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San Jose Campus, Swisher Library: Upper School Summer Reading 2021

The Bolles School San Jose Campus Swisher Library

Welcome

Bolles Summer Reading for English, Social Studies and World Languages

Grades 9-12, 2021

Find your grade, subject, book selections and corresponding assignments below.  

 

For all English Courses: 

  • Students, please annotate the required summer reading book(s), answer the study guide questions, and/or complete the study guide charts.  The English teachers will not give an objective test on summer reading; however, students will be expected to bring their summer reading book(s) and answers/responses from the study guide on the first day of the class. 

For all Social Studies Courses:

  • Students grades 9-11, please read the required summer reading selections and review any corresponding study guides.  The Social Studies teachers will give an objective assessment over the summer reading within the first week of school.   There is no 12th grade summer reading requirement. 

For all World Languages: 

  • If you will be enrolled in a World Language course, choose the corresponding tab and language below.

►For Late Enrollment:

  • English: A student who enrolls between August 1 and August 15 will be responsible for reading ONE English summer reading selection, and must complete a second selection in each subject/honors within the first two weeks of school. If a student enrolls after August 15, he or she is responsible for ONE English summer selection within the first week of school and whether a second will be required is at the discretion of the classroom teachers.
  • Social Studies: Students who enroll between August 1 and August 15 will be responsible still for the summer reading.  If a student enrolls after August 15, they will be responsible for completing the summer reading within the first two weeks of school.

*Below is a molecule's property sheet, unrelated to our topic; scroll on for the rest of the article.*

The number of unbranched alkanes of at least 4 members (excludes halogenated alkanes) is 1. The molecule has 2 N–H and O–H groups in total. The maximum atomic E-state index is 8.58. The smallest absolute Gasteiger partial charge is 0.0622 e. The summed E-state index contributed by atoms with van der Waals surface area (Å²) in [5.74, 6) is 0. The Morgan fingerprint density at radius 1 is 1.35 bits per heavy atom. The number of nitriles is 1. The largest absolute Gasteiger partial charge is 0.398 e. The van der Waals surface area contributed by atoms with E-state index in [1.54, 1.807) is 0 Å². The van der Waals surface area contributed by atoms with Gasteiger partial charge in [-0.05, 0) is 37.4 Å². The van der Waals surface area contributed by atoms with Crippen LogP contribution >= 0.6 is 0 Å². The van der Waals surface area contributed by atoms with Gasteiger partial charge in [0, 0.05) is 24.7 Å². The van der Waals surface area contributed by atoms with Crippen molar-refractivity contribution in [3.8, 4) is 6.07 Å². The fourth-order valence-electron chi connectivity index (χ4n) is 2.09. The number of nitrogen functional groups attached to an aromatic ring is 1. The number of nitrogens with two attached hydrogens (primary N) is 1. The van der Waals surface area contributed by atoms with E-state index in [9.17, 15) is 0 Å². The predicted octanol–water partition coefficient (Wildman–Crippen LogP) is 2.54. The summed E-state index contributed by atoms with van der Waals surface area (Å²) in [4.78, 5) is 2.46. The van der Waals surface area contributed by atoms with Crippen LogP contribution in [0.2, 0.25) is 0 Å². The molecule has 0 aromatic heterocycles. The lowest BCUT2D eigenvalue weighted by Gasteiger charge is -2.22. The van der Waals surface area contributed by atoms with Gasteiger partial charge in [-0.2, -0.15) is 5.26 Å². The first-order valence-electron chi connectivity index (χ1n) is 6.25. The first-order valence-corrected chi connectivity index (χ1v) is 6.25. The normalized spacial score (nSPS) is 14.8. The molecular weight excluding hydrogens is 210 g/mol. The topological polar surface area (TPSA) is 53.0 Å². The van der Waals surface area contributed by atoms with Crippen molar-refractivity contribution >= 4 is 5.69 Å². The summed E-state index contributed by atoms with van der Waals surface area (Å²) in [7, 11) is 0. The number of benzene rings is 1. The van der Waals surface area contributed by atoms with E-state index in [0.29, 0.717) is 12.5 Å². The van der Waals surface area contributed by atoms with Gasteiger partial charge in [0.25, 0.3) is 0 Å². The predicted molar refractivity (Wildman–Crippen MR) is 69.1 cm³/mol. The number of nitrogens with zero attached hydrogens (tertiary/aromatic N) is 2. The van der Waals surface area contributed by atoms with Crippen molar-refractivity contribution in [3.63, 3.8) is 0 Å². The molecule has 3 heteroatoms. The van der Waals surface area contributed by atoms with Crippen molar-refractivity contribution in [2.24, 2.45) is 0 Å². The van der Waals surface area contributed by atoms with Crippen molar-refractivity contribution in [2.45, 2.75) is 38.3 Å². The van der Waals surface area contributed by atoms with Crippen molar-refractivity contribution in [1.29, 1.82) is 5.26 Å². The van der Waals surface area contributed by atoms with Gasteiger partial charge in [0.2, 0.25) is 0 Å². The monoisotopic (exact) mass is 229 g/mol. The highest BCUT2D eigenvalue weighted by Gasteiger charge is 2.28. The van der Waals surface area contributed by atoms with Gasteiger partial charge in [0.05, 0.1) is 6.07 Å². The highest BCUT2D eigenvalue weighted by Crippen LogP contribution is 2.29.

Please call or e-mail the San Jose Campus Store to see if any of these Summer Reading titles are available for purchase.

904-256-5175  shubertn@bolles.org

 

Rising 9th Graders

Click the tab to find your book selections, packets, and instructions.  

REQUIRED READINGS 

The TWO items below are required for summer reading.

  • In addition to purchasing the book, you may also access an online version here:  BOOK OF GREEK MYTHS 

REQUIRED STUDENT ASSIGNMENT 

Complete the Word attachment and save it to your computer so that you can submit it to Schoology as an assignment and also access it for class purposes.

SUPPLEMENTAL MATERIALS

The following criticism, videos, and music are not required to complete the summer reading coursework but are highly recommended to enhance your understanding of the content.  

LISTEN TO THE TALE OF THRYM:

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REQUIRED READING 

The book below is required for summer reading.

REQUIRED STUDENT ASSIGNMENT 

Complete the PDF attachment and then PRINT the assignment as it is due the first day your class meets. An electronic copy may be turned in to Schoology as well, so be sure to save it in a secure location.

USING THE TALES FROM OVID STUDY GUIDE, DO THE STUDY QUESTIONS FOR SIX OF THE TWELVE ASSIGNED TALES!

SUPPLEMENTAL MATERIALS

The following criticism, videos, and music are not required to complete the summer reading coursework but are highly recommended to enhance your understanding of the content.  

You may also access an online version here:  BOOK OF GREEK MYTHS 

 

For all 9th Grade Social Studies Courses: